When you are sending or retrieving sensitive information (like passwords), you should try to only use services providing HTTPS. Otherwise, it is very easy for an eavesdropper to steal whatever information you are sending, or to modify the content of a page on its way to your browser.

HTTPS Everywhere is a Firefox extension included in Tor Browser. It is produced as a collaboration between The Tor Project and the Electronic Frontier Foundation. It encrypts your communications with a number of major websites. Many sites on the web offer some limited support for encryption over HTTPS, but make it difficult to use. For example, they might default to unencrypted HTTP, or fill encrypted pages with links that go back to the unencrypted site. The HTTPS Everywhere extension fixes these problems by rewriting all requests to these sites to HTTPS.

To learn more about HTTPS Everywhere, you can see:

Protection against dangerous JavaScript

Having all JavaScript disabled by default would disable a lot of harmless and possibly useful JavaScript, and might render many websites unusable.

That is why JavaScript is enabled by default but Tor Browser disables all potentially dangerous JavaScript. We consider this as a necessary compromise between security and usability.

To understand better the behavior of Tor Browser, for example, regarding JavaScript and cookies, you can refer to the Tor Browser design document.

Security level

You can change the security level of Tor Browser to disable browser features as a trade-off between security and usability. For example, you can set the security level to Safest to disable JavaScript completely.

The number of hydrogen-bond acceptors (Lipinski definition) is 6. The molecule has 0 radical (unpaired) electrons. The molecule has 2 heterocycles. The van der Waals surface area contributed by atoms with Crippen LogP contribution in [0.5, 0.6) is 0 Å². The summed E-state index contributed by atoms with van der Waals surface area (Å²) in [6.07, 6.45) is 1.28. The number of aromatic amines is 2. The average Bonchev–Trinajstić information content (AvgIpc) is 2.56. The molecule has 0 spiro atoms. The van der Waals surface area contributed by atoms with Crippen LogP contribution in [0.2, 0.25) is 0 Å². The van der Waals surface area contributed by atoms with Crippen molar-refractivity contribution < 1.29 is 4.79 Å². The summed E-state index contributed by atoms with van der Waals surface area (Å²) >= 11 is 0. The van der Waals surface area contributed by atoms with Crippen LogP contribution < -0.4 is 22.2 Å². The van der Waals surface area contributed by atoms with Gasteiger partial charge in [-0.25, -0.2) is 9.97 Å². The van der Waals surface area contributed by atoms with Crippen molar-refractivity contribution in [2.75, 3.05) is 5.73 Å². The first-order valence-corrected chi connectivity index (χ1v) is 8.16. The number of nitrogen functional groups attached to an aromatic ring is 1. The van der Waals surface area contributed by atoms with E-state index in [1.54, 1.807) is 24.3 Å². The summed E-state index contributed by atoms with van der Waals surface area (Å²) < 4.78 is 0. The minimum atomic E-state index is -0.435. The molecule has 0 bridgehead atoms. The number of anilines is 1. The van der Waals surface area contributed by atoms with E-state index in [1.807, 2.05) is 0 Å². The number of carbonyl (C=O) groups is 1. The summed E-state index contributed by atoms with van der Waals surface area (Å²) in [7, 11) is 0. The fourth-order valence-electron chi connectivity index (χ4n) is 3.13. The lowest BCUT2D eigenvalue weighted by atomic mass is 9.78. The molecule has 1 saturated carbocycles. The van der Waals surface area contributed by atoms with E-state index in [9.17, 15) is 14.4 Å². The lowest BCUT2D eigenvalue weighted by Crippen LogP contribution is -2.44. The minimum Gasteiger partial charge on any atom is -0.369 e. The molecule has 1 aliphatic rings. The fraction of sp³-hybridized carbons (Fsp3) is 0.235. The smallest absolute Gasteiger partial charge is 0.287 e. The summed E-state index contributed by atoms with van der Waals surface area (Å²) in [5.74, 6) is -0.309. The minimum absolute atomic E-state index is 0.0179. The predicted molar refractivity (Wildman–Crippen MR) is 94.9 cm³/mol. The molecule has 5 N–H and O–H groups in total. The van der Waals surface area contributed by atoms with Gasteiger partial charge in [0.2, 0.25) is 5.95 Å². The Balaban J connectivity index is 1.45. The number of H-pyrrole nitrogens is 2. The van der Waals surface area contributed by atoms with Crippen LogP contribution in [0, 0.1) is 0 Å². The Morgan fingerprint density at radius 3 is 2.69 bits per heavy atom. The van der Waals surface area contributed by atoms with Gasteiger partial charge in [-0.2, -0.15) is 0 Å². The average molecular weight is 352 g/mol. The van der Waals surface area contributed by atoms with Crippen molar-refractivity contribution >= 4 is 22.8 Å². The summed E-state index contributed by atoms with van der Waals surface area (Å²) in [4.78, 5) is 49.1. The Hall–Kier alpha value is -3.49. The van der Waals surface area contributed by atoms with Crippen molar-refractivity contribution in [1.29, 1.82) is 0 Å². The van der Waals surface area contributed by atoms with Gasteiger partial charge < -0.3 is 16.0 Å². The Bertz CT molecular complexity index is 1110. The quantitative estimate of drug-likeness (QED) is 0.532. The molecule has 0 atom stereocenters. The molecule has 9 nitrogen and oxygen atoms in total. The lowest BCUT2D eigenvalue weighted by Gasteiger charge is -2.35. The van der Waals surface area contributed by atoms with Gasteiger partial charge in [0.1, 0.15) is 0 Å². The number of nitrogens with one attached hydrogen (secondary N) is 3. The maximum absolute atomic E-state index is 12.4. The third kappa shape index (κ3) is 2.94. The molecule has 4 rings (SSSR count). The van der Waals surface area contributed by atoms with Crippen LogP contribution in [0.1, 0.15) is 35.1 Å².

The security level is set to Standard by default which gives the most usable experience.

To change the security level, click on the icon on the right of the address bar and choose Settings….

You can safely disregard the message, "Your browser is being managed by your organization," which appears in the Tor Browser preferences.

All this message means is that the automatic updates feature of Tor Browser has been disabled. This is done intentionally in Tails to make sure that no security feature or configuration gets broken by automatic updates of Tor Browser.

Tor circuit

Click on the padlock in the address bar to show the Tor circuit that is used to connect to the website in the current tab, its 3 relays, their countries, and IP addresses.

The last relay in the circuit, the one immediately above the destination website, is the exit relay. Its country might influence how the website behaves.

Click on the New Tor circuit for this site button to use a different circuit.

You can use Onion Circuits to get more detailed information about the circuits being used.

New Identity feature

To switch to a new identity, choose Open Application Menu ▸ New identity.

The New Identity feature of Tor Browser:

  • Closes all open tabs.

  • Clears the session state including cache, history, and cookies.

  • Closes all existing web connections and creates new Tor circuits.

This feature is not enough to strongly separate contextual identities as the Tor circuits used ouside of Tor Browser are not changed.

Restart Tails instead.

For more details, see the design and implementation of the Tor Browser.

NoScript to have even more control over JavaScript

Tor Browser includes the NoScript extension to:

  • Protect from more JavaScript attacks. For example, cross-site scripting (XSS) attacks.

  • Allow you to disable JavaScript completely on some websites only.

For more information, you can refer to the NoScript website and features.


The letterboxing feature of Tor Browser helps to prevent websites from identifying your browser based on the size of its window. Without letterboxing, websites could use the size of the browser window to track visitors or weaken your anonymity.

The letterboxing feature of Tor Browser works by adding gray margins to the browser window when the window is resized. The webpage remains as close as possible to the desired size without revealing the actual size of the window.